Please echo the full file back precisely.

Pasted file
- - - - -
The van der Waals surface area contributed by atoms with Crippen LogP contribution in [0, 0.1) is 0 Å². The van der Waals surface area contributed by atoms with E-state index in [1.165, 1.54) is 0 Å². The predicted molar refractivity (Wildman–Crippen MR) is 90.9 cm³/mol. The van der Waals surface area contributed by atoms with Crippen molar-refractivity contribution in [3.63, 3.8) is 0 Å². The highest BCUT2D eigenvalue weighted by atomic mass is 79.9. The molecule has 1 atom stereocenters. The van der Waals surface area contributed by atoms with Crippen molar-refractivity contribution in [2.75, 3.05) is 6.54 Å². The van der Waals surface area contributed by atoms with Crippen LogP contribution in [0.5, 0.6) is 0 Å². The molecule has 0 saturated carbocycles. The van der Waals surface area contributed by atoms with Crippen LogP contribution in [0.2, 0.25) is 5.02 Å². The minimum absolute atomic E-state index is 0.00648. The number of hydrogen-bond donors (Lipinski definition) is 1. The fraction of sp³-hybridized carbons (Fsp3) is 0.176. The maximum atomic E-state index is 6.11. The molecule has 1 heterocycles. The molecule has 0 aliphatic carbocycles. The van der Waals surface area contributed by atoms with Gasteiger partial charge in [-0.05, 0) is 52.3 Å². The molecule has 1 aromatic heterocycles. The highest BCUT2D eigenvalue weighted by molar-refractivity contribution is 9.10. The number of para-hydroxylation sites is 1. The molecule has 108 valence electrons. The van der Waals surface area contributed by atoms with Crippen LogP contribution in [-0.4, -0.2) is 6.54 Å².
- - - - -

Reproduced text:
The van der Waals surface area contributed by atoms with Crippen LogP contribution in [0, 0.1) is 0 Å². The van der Waals surface area contributed by atoms with E-state index in [1.165, 1.54) is 0 Å². The predicted molar refractivity (Wildman–Crippen MR) is 90.9 cm³/mol. The van der Waals surface area contributed by atoms with Crippen molar-refractivity contribution in [3.63, 3.8) is 0 Å². The highest BCUT2D eigenvalue weighted by atomic mass is 79.9. The molecule has 1 atom stereocenters. The van der Waals surface area contributed by atoms with Crippen molar-refractivity contribution in [2.75, 3.05) is 6.54 Å². The van der Waals surface area contributed by atoms with Crippen LogP contribution in [0.5, 0.6) is 0 Å². The molecule has 0 saturated carbocycles. The van der Waals surface area contributed by atoms with Crippen LogP contribution in [0.2, 0.25) is 5.02 Å². The minimum absolute atomic E-state index is 0.00648. The number of hydrogen-bond donors (Lipinski definition) is 1. The fraction of sp³-hybridized carbons (Fsp3) is 0.176. The maximum atomic E-state index is 6.11. The molecule has 1 heterocycles. The molecule has 0 aliphatic carbocycles. The van der Waals surface area contributed by atoms with Gasteiger partial charge in [-0.05, 0) is 52.3 Å². The molecule has 1 aromatic heterocycles. The highest BCUT2D eigenvalue weighted by molar-refractivity contribution is 9.10. The number of para-hydroxylation sites is 1. The molecule has 108 valence electrons. The van der Waals surface area contributed by atoms with Crippen LogP contribution in [-0.4, -0.2) is 6.54 Å².